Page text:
The Brazilian Monetary Council (CMN) recently enacted a new resolution concerning the investments of closed pension funds. CMN Resolution 3,792 supersedes CMN Resolution 3,456 and provides a new regulatory framework for the subject matter.
One of the new resolution's highlights is the increase of the monitoring role played by pension funds. This regulatory approach is noted in two aspects: (i) the growing concern with environmental policies; and (ii) incentives for the adoption of better standards of corporate governance by investees.
Pension funds are now required to pay more attention to environmental issues. Although the new resolution does not impose strict rules on environmental investments, the annual investment policy of pension funds must, from now on, clearly state whether it will follow social and environmental principles or not. Moreover, certain credits of the carbon market may now be included in the investment portfolio of pension funds, namely a Certified Emission Reduction (RCE) and a carbon credit from the voluntary market, listed on the stock market, organised in an over-the-counter market, or registered in a register system, custody or financial settlement is now part of the variable income segment.
With respect to corporate governance, the new resolution encourages the adoption of higher standards of corporate governance by investees. Companies that have adhered to the São Paulo Stock Commodities and Future Exchange's (BM&FBovespa) special segments for enhanced corporate governance are now eligible for bigger investments from pension funds. For instance, companies listed on the Novo Mercado segment (which imposes the highest standards) may receive up to 70% of a pension fund's resources; only 35% can be allocated to companies that have not adhered to any special segment.
The global integration of capital markets is also reflected in the new resolution. In the previous regulation, only 3% of pension funds' portfolios could be offshore assets. In the new resolution, investments abroad receive more attention and are part of an independent investment segment. Pension funds can now invest in: (i) offshore assets (through Brazilian investment funds); (ii) quotas of external debt investment funds; (iii) quotas of investment funds referenced to foreign indices, listed on the Brazilian stock market; and (iv) Brazilian Depositary Receipts BDR. Moreover, the investment limit has increased to 10% of the pension fund's resources.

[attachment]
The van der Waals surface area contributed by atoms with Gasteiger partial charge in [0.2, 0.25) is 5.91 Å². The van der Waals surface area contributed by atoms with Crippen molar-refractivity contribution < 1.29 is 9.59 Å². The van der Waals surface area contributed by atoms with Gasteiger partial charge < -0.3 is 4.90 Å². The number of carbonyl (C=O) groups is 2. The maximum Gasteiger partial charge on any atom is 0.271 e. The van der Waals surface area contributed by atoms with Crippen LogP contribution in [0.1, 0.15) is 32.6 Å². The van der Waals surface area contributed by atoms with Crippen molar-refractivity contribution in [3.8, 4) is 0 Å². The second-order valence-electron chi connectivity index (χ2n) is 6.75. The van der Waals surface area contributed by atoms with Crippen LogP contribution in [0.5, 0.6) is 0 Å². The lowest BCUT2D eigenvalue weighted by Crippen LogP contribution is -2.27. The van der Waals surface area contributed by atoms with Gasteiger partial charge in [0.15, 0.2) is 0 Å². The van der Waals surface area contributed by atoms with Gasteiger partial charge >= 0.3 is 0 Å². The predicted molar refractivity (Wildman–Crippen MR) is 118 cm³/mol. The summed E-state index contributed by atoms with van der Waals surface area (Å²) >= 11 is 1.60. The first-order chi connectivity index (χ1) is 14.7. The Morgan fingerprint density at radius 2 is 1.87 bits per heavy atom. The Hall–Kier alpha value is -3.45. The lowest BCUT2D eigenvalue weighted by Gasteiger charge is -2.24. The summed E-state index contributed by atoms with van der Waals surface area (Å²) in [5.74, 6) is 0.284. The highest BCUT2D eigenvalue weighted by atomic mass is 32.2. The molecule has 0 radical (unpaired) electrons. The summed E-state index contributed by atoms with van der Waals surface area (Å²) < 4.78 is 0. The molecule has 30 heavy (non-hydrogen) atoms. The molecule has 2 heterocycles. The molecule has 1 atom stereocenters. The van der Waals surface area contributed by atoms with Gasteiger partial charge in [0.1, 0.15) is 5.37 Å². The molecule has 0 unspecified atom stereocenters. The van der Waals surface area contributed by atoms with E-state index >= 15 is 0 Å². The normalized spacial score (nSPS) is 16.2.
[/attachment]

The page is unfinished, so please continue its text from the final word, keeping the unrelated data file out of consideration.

As we pointed out here in March 2009, Brazilian regulation on public offerings has changed, since the Brazilian Securities Commission (CVM) enacted on January 16 2009 CVM Rule 476 addressing public offerings of securities to be distributed with limited underwriting efforts, with waived registration from the CVM. This voluntary offering procedure has proved fast and uncomplicated and has found broad acceptance among Brazilian issuers. However, many avoided this procedure because the previous regulation prohibited pension funds from investing in securities offered under CVM Rule 476. With the new resolution, this problem has been solved and pension funds are now able to invest in securities distributed with limited underwriting efforts.
Finally, the previous regulation set forth a limited list of assets that could compose the portfolio of pension funds. The New Resolution follows this pattern, but innovates by including in the fixed income segment any negotiable instrument or security whose payment has been guaranteed by a financial institution authorised to operate by the Central Bank of Brazil.
José Eduardo Carneiro Queiroz and Alexei Bonamin